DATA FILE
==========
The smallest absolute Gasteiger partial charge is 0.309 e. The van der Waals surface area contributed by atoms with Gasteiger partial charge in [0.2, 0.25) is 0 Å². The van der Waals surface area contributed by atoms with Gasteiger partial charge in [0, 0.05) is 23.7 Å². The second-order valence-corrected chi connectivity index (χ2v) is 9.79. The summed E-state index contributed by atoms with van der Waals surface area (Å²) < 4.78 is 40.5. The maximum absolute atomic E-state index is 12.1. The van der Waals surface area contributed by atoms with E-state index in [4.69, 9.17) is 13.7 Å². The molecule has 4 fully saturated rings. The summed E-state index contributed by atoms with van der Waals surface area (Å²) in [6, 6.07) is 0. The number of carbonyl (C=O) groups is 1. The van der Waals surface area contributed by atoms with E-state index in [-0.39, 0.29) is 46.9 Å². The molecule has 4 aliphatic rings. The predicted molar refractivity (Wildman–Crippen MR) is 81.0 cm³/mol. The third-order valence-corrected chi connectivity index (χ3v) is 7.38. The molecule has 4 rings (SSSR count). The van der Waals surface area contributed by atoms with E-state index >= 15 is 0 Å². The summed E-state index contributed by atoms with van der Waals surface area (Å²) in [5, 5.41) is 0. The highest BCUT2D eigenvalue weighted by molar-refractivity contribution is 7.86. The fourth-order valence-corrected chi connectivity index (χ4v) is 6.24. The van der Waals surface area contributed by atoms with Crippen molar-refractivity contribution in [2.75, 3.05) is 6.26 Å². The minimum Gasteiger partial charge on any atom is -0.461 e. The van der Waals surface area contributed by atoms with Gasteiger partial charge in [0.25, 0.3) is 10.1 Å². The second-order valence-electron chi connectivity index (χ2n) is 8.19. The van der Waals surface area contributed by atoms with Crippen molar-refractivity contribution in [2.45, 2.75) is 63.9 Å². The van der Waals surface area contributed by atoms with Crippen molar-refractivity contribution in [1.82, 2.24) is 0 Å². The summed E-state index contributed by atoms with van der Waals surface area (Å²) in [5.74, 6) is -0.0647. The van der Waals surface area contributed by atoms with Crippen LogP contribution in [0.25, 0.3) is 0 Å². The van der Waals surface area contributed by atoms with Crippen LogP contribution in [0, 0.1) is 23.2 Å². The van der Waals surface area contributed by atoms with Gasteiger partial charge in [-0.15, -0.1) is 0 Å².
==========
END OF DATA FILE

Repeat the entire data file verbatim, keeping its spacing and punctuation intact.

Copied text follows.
The smallest absolute Gasteiger partial charge is 0.309 e. The van der Waals surface area contributed by atoms with Gasteiger partial charge in [0.2, 0.25) is 0 Å². The van der Waals surface area contributed by atoms with Gasteiger partial charge in [0, 0.05) is 23.7 Å². The second-order valence-corrected chi connectivity index (χ2v) is 9.79. The summed E-state index contributed by atoms with van der Waals surface area (Å²) < 4.78 is 40.5. The maximum absolute atomic E-state index is 12.1. The van der Waals surface area contributed by atoms with E-state index in [4.69, 9.17) is 13.7 Å². The molecule has 4 fully saturated rings. The summed E-state index contributed by atoms with van der Waals surface area (Å²) in [6, 6.07) is 0. The number of carbonyl (C=O) groups is 1. The van der Waals surface area contributed by atoms with E-state index in [-0.39, 0.29) is 46.9 Å². The molecule has 4 aliphatic rings. The predicted molar refractivity (Wildman–Crippen MR) is 81.0 cm³/mol. The third-order valence-corrected chi connectivity index (χ3v) is 7.38. The molecule has 4 rings (SSSR count). The van der Waals surface area contributed by atoms with E-state index >= 15 is 0 Å². The summed E-state index contributed by atoms with van der Waals surface area (Å²) in [5, 5.41) is 0. The highest BCUT2D eigenvalue weighted by molar-refractivity contribution is 7.86. The fourth-order valence-corrected chi connectivity index (χ4v) is 6.24. The van der Waals surface area contributed by atoms with Crippen molar-refractivity contribution in [2.75, 3.05) is 6.26 Å². The minimum Gasteiger partial charge on any atom is -0.461 e. The van der Waals surface area contributed by atoms with Gasteiger partial charge in [0.25, 0.3) is 10.1 Å². The second-order valence-electron chi connectivity index (χ2n) is 8.19. The van der Waals surface area contributed by atoms with Crippen molar-refractivity contribution in [2.45, 2.75) is 63.9 Å². The van der Waals surface area contributed by atoms with Crippen molar-refractivity contribution in [1.82, 2.24) is 0 Å². The summed E-state index contributed by atoms with van der Waals surface area (Å²) in [5.74, 6) is -0.0647. The van der Waals surface area contributed by atoms with Crippen LogP contribution in [0.25, 0.3) is 0 Å². The van der Waals surface area contributed by atoms with Crippen LogP contribution in [0, 0.1) is 23.2 Å². The van der Waals surface area contributed by atoms with Gasteiger partial charge in [-0.15, -0.1) is 0 Å².